Next month, New Mexico regulators will consider joining the latest version of Advanced Clean Cars, a program designed to slash pollution by requiring automakers to deliver an increasing number of new zero emission vehicles for sale in the state starting in model year 2027.
If New Mexico joins Advanced Clean Cars, it would become the 10th state to do so, alongside California, Colorado, Massachusetts, Maryland, New York, Oregon, Vermont, Virginia, and Washington. New Mexico and 16 other states are already participating in an earlier phase of the program.
Advanced Clean Cars would constitute one of the most significant steps New Mexico has ever taken to reduce life-threatening air pollution and combat the climate crisis.
The program would literally save lives, preventing 136 premature deaths over coming decades by replacing gasoline and diesel vehicles — which emit deadly particulate matter and other harmful pollutants — with non-polluting alternatives. In addition, the rule would prevent up to 139 million metric tons of climate pollution by 2050 — more than the entire state of New Mexico emits in a typical year.
The benefits don’t stop there. The standards would save New Mexico consumers billions of dollars by ensuring that they have access to a wide variety of clean, affordable vehicles. A typical EV can save you up to $17,000 over the lifetime of the vehicle because electricity is cheaper than gas and EVs require less maintenance. The cost of purchasing an EV is falling rapidly as well. With federal incentives, new EVs are expected to cost $5,400 less than comparable gasoline vehicles by the time Advanced Clean Cars applies in New Mexico, a dramatic change from just a few years ago.
Given these facts, it is easy to imagine a scenario where demand for EVs soon outstrips supply. When that happens, manufacturers will send EVs to Clean Cars states — where they can generate valuable credits — skipping over states that are not as supportive of clean vehicles. Joining the Clean Cars program will ensure that New Mexicans have access to EVs that are in highest demand, including the most affordable and best-performing models.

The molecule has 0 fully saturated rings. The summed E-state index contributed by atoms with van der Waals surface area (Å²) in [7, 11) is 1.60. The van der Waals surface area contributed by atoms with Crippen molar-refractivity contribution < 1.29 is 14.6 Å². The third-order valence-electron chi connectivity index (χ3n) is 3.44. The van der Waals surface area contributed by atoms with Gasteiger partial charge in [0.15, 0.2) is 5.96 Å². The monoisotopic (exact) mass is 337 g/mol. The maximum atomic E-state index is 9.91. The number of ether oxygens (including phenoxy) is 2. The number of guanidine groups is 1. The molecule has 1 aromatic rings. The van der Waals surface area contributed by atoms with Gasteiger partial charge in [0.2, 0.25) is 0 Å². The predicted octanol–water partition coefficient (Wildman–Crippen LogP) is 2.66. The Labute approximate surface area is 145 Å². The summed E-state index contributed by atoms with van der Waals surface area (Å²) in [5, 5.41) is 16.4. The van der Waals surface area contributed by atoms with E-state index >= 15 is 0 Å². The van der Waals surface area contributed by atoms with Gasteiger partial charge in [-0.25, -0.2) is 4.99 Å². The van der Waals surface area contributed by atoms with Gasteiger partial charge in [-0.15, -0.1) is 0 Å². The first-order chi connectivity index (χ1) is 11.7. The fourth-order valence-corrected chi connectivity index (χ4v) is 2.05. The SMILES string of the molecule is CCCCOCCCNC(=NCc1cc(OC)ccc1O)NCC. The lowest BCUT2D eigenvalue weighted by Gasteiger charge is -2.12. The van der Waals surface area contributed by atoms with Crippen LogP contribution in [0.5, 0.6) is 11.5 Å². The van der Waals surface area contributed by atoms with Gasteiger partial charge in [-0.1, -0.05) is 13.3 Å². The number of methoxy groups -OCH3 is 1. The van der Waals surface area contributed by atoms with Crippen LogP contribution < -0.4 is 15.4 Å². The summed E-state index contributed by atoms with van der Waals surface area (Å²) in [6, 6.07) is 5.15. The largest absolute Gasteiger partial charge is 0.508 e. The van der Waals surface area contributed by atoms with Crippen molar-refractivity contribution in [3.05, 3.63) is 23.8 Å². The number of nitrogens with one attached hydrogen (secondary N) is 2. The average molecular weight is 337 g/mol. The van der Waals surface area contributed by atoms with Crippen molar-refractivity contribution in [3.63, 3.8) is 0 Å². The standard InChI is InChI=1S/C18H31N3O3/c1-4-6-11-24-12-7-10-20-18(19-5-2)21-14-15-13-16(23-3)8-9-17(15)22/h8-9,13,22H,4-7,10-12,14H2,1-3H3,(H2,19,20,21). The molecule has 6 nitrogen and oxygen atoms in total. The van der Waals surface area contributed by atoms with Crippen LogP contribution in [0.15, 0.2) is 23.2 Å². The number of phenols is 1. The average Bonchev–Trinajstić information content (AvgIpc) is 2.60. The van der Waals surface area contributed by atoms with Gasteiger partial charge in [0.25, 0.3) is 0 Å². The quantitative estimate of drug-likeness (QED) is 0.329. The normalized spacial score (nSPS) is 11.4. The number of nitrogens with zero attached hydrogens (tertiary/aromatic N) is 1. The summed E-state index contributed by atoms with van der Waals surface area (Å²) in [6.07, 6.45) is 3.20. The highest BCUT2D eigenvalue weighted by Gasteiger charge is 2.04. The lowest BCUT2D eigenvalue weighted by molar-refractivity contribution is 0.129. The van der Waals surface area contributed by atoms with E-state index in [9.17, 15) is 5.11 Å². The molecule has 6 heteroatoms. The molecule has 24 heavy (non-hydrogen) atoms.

Careful study of industry trends and the experience of other Clean Cars states shows there is little downside for New Mexico. Certain concerns can be dispelled right away. The rule does not impose any requirements for vehicles that are already on the road. Nor does the rule prevent consumers from buying new gasoline vehicles if they chose to do so. The only thing the rule does is require manufacturers to deliver an increasing number of non-polluting cars and trucks to the state.
Concerns about vehicle range and charging infrastructure are also quickly becoming a thing of the past. The average range of an EV sold in the United States last year was 290.8 miles — enough to drive from Carlsbad to Albuquerque without stopping to charge. Plug-in hybrids are another option for New Mexicans who want to save money on gas while still having flexibility to fill up the tank if they need to.
Charging stations are also becoming easier to find. Already New Mexicans can find ultra-fast Level 3 EV chargers across the state from Lordsburg to Gallup to Wagon Mound. And many more are coming. According to the New Mexico Department of Transportation, there are currently ninety ultra-fast EV chargers under construction at 40 different locations across the state. An additional $38 million in federal funding will further expand the state’s charging network. And New Mexico’s investor-owned utilities are investing tens of millions of dollars of their own to build new chargers. By the time ACCII takes effect, it will likely be as easy to find an EV charger in New Mexico as it is to find a gas station.
The question for New Mexico is not whether there will come a day when every new vehicle offered for sale in our state is electric. Just as surely as the smartphone replaced the flip phone, EVs will replace gasoline vehicles. Because EVs are more economical, easier to maintain, and better for the climate, consumers and manufacturers are rapidly making the switch on their own. By 2030, analysts expect that EVs will constitute more than 60% of new light-duty vehicles sold nationwide. Automakers are increasingly going all in on EVs, with Volvo and Cadillac planning to stop selling polluting vehicles by 2030 and GM planning to offer an all-electric fleet by 2035.
The question is whether New Mexico is a leader or a laggard. Adopting Clean Cars means manufacturers will deliver more EVs to New Mexico in the early years of the transition away from gas vehicles. That means New Mexicans will reap the vast health and economic benefits of this transition sooner than non-Clean Cars states. The net societal benefits of joining the Rule are astounding — $300 million by 2030 alone, reaching $40 billion by 2050. That is not an opportunity we can afford to pass up.
David Baake is an electric vehicle owner and clean energy attorney in Las Cruces. He represents a coalition of environmental and public health groups in the Advanced Clean Cars II Rulemaking.
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